Ohio prisons

photo of Gary Daniels
JO INGLES / STATEHOUSE NEWS BUREAU

Once again, the ACLU of Ohio is pushing for criminal justice reform with a new report on what it calls the “Statehouse to prison pipeline."

The ACLU’s Gary Daniels said the report shows too many Ohioans are being locked up.

“Our prison system is about 11,000 to 12,000 people above capacity right now," he said.

Daniels said lawmakers have loosened penalties to divert some low-level offenders from lockups but are still passing new tough-on-crime legislation.

prison guard tower
GINO REYES / U.S.A.F.

An office that inspects and reports on conditions, trends and violence in Ohio’s 27 adult prisons and three juvenile facilities is down to one staff member, and its work is being done largely by college interns. The office’s former director says she’s worried that trouble, which should have been foreseen, is on the horizon.

photo of CAK departure drop-off
Akron-Canton Airport

Here are your morning headlines for Wednesday, August 29:

Cleveland skyline
WIKIMEDIA COMMONS

Here are your morning headlines for Monday, June 11:

photo of John Kasich
ANDY CHOW / STATEHOUSE NEWS BUREAU

Here are your morning headlines for Thursday, November 10th:

photo of Joanna Saul
ANDY CHOW / STATEHOUSE NEWS BUREAU

A bipartisan committee created to be the top state prisons watchdog is coming under fire, as lawmakers from different parties have different ideas on what should be its fate.

 

The Correctional Institution Inspection Committee conducts reviews of the state’s prisons and juvenile correctional facilities, and its director agreed to resign last year after a series of critical reports.

photo of Stephen JohnsonGrove
ANDY CHOW / OHIO PUBLIC RADIO

Last year, many issues divided Ohio fiercely along party lines. But one topic that brought Republicans and Democrats together was criminal justice reform. Now there’s a push to continue that effort in 2017.

This year, advocates say there’s still strong interest in cutting down the number of people sent to prison and to reform sentencing laws.

Stephen Johnson Grove with the Ohio Justice and Policy Center says one step is to loosen the penalties for minor probation infractions, such missing a meeting or not getting a job in time.

photo of Cleveland jail
SHUTTERSTOCK / HENRYK SADURA

Gov. John Kasich’s office is not confirming or denying reports that the state’s youth and adult prison systems might merge.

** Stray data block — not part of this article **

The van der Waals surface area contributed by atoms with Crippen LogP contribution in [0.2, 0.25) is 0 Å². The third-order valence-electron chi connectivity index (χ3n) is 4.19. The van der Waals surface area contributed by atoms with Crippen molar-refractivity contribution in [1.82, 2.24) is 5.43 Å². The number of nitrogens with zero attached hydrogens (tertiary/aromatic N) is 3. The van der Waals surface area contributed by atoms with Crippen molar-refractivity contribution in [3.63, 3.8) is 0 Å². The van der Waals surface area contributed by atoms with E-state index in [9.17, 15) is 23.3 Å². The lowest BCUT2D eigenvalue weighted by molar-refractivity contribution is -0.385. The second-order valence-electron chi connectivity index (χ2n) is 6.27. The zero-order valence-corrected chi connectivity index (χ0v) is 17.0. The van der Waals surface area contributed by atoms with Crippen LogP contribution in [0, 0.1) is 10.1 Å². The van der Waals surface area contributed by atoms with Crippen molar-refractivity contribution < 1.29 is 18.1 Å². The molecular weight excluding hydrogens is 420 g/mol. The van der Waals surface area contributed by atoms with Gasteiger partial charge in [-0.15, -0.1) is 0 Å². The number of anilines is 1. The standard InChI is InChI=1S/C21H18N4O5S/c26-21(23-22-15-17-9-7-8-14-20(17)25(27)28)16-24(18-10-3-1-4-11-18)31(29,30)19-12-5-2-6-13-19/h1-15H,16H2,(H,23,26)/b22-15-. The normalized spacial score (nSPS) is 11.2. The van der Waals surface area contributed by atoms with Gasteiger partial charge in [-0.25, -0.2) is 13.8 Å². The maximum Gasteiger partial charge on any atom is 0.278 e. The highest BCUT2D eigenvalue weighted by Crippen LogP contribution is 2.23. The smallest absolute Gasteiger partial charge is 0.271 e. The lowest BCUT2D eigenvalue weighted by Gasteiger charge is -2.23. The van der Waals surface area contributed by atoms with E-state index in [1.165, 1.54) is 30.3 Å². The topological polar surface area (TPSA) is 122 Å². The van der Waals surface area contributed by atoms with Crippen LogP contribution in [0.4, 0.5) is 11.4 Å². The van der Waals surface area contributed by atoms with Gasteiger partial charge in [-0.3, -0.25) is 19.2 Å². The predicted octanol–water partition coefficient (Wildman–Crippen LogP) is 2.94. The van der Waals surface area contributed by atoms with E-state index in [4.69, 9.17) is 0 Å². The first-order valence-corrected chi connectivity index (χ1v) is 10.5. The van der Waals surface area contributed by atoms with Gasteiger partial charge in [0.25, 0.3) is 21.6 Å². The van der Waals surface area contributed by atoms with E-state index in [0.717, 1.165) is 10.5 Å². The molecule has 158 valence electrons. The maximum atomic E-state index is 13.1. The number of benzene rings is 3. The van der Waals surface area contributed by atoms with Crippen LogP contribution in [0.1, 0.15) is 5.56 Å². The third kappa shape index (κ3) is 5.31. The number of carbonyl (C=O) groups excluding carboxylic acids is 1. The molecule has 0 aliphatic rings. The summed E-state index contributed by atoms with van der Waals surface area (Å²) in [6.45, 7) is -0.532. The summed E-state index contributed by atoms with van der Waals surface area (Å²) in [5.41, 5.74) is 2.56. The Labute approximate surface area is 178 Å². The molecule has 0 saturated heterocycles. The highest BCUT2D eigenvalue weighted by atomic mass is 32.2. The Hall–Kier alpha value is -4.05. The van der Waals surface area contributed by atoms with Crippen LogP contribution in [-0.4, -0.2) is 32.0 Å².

The Columbus Dispatch is reporting that the next state budget might include a merger of the Ohio Department of Youth Services and the Ohio Department of Rehabilitation and Correction.

Picture of the Northeast Ohio Re-Entry Business Summit
KEVIN NIEDERMIER / WKSU

Government, businesses and social service agencies gathered in Cleveland today to discuss ways to help people leaving prison find work. The Northeast Ohio Re-entry Business Summit is aimed at trying to reduce Cuyahoga County’s recidivism rate.            

Each year about 4,000 people return to Cuyahoga County from prison. Finding a job is a big part of keeping them from going back behind bars.

MICHAEL COGHLAN / FLICKR CC

While the election may be driving a divide between and even inside political parties, conservatives and liberals in Ohio continue to work on one issue together. As Statehouse correspondent Andy Chow reports, one group has released a comprehensive report to try and tackle criminal justice reform.

More than 50,000 people are in Ohio prisons. That’s down from an all-time high of more than 51,000 in 2008. But leaders from all over the political spectrum believe something needs to be done to cut down further on the prison population.

photo of Terry Collins
OHIO DEPARTMENT OF CORRECTIONS

A former head of the Ohio prisons department who became an advocate against the death penalty died suddenly this week.

Sixty-three-year old Terry Collins worked for the Department of Rehabilitation and Correction for more than 30 years and was its director under Gov. Ted Strickland. As warden at the Southern Ohio Correctional Facility in Lucasville, Collins had witnessed dozens of executions. But after retiring in early 2010, Collins spoke out for an end to capital punishment in Ohio, as he did in an interview in October.